Radio Days: Former BIRN Engineers Blaze Paths to Success after Berklee
In the five years that Aaron Bastinelli ‘09 has been at Converse Rubber Tracks studios, he’s recorded more than 1,000 bands at his Williamsburg, New York base and at dozens of pop-up studios in Paris, Rio de Janeiro, Barcelona, Berlin, and several other cities.
It’s a job he never expected, but one that he came to exceptionally well prepared. Though his music production and engineering (MP&E) studies gave him the technical chops to do this job, he says it was his three years at the Berklee Internet Radio Network, known as the BIRN, that gave him the practical skills to run the New York shop and the pop-ups. Rubber Tracks gives away free, eight-hour studio sessions to emerging musicians.
“It’s been a lot of fun. I mean, just go and work in studios all around the world...I never in a million years thought I’d be able to do the amount of travel and work with the amount of bands, and the level of bands, varying from brand-new indie bands to very huge top-level artists,” Bastinelli says.
In some ways, the job mirrors what he did during his time at the BIRN. It was there that he helped set up the station’s first studio, in the Commonwealth Avenue dorms, and worked as the chief engineer. He also designed the broadcast system the BIRN still uses, and hosted his own weekly rock show, Pirate Radio, with fellow student Mikhail Garbinsky '07.
But it was largely what he calls the “baptism-by-fire” nature of having to solve problems quickly that trained him to move at the speed necessary to work in a professional studio.
“[The BIRN] gave me the confidence coming out [of Berklee] that allowed me to really get into situations and kind of own them, but own them not in an aggressive way. I just had the confidence in myself to do the things that people asked of me. For me, the BIRN really helped solidify that,” he says.
Matt Carlson ‘11 is a former MP&E major who worked with Bastinelli at the BIRN and now works as a recording engineer at Rubber Tracks in Boston. Bastinelli hired him for both jobs. Carlson agrees that it was the problem-solving skills and the sometimes on-the-fly aspect of working at the BIRN that prepared him for professional work.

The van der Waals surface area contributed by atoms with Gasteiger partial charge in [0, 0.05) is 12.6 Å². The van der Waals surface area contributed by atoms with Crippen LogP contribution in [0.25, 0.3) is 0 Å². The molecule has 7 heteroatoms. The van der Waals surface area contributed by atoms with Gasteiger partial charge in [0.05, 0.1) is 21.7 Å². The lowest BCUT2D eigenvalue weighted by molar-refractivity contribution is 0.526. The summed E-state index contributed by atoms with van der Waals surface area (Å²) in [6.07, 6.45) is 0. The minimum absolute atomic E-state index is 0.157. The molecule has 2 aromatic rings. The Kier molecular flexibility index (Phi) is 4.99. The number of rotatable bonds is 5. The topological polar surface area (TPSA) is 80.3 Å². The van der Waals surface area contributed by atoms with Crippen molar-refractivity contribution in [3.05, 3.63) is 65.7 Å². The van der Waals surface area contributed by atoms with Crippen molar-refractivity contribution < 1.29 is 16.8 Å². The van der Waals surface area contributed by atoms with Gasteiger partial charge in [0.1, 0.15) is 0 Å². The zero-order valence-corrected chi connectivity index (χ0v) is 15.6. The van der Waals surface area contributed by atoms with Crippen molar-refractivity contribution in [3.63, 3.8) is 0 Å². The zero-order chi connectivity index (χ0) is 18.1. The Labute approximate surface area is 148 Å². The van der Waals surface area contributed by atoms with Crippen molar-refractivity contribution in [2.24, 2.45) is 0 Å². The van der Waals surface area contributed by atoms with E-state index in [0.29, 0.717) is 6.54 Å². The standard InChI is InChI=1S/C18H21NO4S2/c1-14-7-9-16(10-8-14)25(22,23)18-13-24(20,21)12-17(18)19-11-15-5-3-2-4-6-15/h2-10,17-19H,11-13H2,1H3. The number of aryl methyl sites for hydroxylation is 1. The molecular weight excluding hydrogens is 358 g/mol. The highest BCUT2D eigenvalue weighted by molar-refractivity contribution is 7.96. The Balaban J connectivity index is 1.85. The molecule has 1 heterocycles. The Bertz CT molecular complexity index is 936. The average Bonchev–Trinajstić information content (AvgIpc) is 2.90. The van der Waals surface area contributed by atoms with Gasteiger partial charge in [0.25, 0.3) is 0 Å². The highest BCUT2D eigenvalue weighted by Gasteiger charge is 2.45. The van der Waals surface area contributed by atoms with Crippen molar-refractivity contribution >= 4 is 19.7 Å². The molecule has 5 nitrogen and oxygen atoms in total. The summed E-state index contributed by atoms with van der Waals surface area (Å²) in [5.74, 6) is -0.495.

“That’s extremely valuable in what I do now,” he says. “The studio sessions here have to happen. If something breaks, or something goes wrong, or you run into some other kind of struggle, you have to figure out a way to make it happen.”
Tony Brown, who supervises the students working at the BIRN, says that the engineers hold incredibly active positions. "The station now broadcasts up to seven live events every week. Students who engineer at the station as interns or as work-study [student employees] gain invaluable experience through repetition, which greatly benefits them as they enter the workforce. They are either recording, broadcasting, mixing, or editing during every shift. The work they do also has a huge impact on how the station and the college is perceived," he says.
After Carlson graduated, and before he came to Rubber Tracks, he worked for several years at the Perkins School for the Blind, starting Radio Perkins, a professional radio station in which everything is accessible for the visually impaired. It was a job he found rewarding in part because he got to see how blind students were able to use the medium to grow.
Radio Tilled a Video Star
For Maria Goulamhoussen ‘14, who studied both MP&E and electronic production and design, it was the video skills she learned during her time as the visual media director and as staff engineer at the BIRN that have helped her in her jobs as an audio producer at Disney Interactive and as the creative director of Inspire Entertainment.
“It was basically a free master’s I was getting…learning everything there was to know about video editing, lighting, and shooting music videos,” she says of recording the shows at the Red Room at Cafe 939 for the BIRN. She and her mentor, Vivian Buff, developed a YouTube channel that featured recaps of BIRN Alive shows as well as promotional videos and DJ profiles. Within a few years, it had earned 400,000 views.
Goulamhoussen also started a training program for BIRN DJs who wanted to participate in live events for video, teaching them Final Cut Pro and camera techniques.
“So much of what I learned at the BIRN I’ve applied to my professional life,” she says. “All of my video skills came from the BIRN and I use them all the time to develop promo videos for events, artists, and web content. Working with artists is a big aspect of my current job and I honed [these] skills by working with artists through BIRN Alive.”
Goulamhoussen says that it is not only these relationships, but the ones she made with her fellow BIRN engineers, that have stuck with her. “They still remain some of my closest friends from Berklee. We developed a community at the BIRN....and developed a strong bond unlike anything else I experienced throughout Berklee,” she says. “We had a killer team and I know that if I ever needed any professional help with anything, or needed to recommend a person for a job, they would be my go-to team.”